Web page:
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Is medication the right choice?

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Q. I was wondering if medication is the right choice for a person who has only experienced psychosis once. I stopped taking my meds because they made me feel horrible! I couldn’t think, I moved slowly, my personality changed, I experienced muscle stiffness, shaking, rashes, etc… I am a single parent and I need to be able function well.

Here is a little of my history; I know that some of these factors probably had something to do with my psychotic breakdown. When I was 3 years old I was in a car accident and have a closed head injury. I experimented with some drugs when I was 17-18 years old, mostly ecstasy. Emotionally I have been tested; my father sexually abused me when I was 18. My mom passed away from the car accident that I received my head injury but not until 8 years after being in a coma. I had an extremely abusive boyfriend who gave me a concussion and my life has been less than perfect since I can remember.

Everyone said that my body would adapt to the meds and that I had to give it a few weeks but I swear they just made me worse. I don’t want to take meds the rest of my life if I don’t need them. Or, if I do need them, how do I find one that won’t put my life on hold or make me sick? I have a daughter that needs her mother and I don’t want to get sick again but I can’t function while on these meds! I have tried Risperdal, Seroquel, and many more while in the hospital, am I doomed forever? Is this the best that life will be for me or are there other options?

Is medication the right choice?

Answered by on -


Thank you for writing. Please know that not knowing some of the specific circumstances that led to your psychosis or how long the psychosis lasted makes my opinion relatively uninformed. I will do my best to answer your questions with the information that you have provided.

You mentioned that you had experienced psychosis only once. Having one psychotic break does not mean that you will have another. If you have been stable for some time since this event, without medication, it is possible that you can stay off the medication and remain stable. But I believe it is imperative that you have a strong supportive network of individuals, including a therapist and a doctor, among others, available to you while you are medication free. If you worked with a therapist and a doctor closely, perhaps the three of you could come up with an agreement that states that you’re not going to take the medication as long as you are stable (as determined by either the doctor or the therapist) but, if you begin to show signs of destabilization, you will begin the medication immediately. My main point here is that you should not stop taking the medication without the advice and supervision of a mental health professional.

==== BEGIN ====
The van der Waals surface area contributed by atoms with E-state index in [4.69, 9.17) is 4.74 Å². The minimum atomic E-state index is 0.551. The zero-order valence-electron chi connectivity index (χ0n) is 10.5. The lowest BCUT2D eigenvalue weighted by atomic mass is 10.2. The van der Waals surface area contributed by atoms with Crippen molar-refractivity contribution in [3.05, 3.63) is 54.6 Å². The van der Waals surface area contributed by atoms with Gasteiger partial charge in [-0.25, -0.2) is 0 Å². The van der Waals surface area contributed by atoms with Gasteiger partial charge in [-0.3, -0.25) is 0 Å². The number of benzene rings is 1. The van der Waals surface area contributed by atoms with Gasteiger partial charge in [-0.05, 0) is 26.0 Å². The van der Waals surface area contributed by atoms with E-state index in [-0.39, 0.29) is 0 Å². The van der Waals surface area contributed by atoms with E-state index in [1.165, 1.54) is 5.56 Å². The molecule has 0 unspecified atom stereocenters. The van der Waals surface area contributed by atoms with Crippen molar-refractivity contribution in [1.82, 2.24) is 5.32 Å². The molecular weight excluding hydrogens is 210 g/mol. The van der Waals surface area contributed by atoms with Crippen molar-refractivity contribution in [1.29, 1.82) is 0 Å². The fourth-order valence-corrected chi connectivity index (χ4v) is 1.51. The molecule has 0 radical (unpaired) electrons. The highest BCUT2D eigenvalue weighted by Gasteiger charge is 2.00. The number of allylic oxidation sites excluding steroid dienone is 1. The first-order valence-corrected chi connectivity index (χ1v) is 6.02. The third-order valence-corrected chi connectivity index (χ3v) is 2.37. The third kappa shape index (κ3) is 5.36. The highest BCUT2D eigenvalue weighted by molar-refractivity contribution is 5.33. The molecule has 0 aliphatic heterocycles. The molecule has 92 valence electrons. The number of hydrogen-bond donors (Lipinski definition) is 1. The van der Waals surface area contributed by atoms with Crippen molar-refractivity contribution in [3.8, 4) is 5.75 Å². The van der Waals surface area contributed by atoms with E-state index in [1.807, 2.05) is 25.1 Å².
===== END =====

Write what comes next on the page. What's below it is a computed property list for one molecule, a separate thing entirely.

If you are currently in a situation in which you are under constant distress, you have little to no supportive friends or family, you do not have a therapist, you’re in an abusive or otherwise unhealthy relationship, and so forth, and you’re not taking the medication, this would be unwise. In this scenario, you would be at a very high risk of having another psychotic episode. Having another psychotic episode would not only be detrimental to you, but to your daughter. She would have to witness her mother become psychotic and behave in a very confusing and chaotic manner, and then would have to endure the time away from you while you were in the hospital. You are correct when you said that your daughter needs a stable mother and it could be potentially damaging to her if she had to bear witness to another psychosis.

Another option to consider is to keep trying different medications, on very low doses, until you find one that you can tolerate. I am currently working with a woman who is taking a new medication called Invega that she finds to be very tolerable (and she’s been on them all and has hated them all). Everyone is different and will not be satisfied with the same medications but maybe this medication, or any other on a very low dose, would be acceptable for you. You can also try switching the medication to a different time of day. For instance, you can try taking the medication right before bed. This may help to reduce any side effects associated with antipsychotic medications.

I hope that you will be able to utilize some of these suggestions. I understand that taking antipsychotic medications, or any of the other psychiatric medications, can be difficult. The side effects associated with psychiatric medications are one of the principle reasons that people have trouble sticking to their prescribed medication regime. I wish you luck in finding a treatment, be it a medication or therapy, that can help you stay psychosis-free. Take care.

Is medication the right choice?

Kristina Randle, Ph.D., LCSW

Kristina Randle, Ph.D., LCSW is a licensed psychotherapist and Assistant Professor of Social Work and Forensics with extensive experience in the field of mental health. She works in private practice with adults, adolescents and families. Kristina has worked in a large array of settings including community mental health, college counseling and university research centers.

APA Reference
Randle, K. (2018). Is medication the right choice?. Psych Central. Retrieved on May 24, 2019, from
Scientifically Reviewed
Last updated: 8 May 2018
Last reviewed: By a member of our scientific advisory board on 8 May 2018
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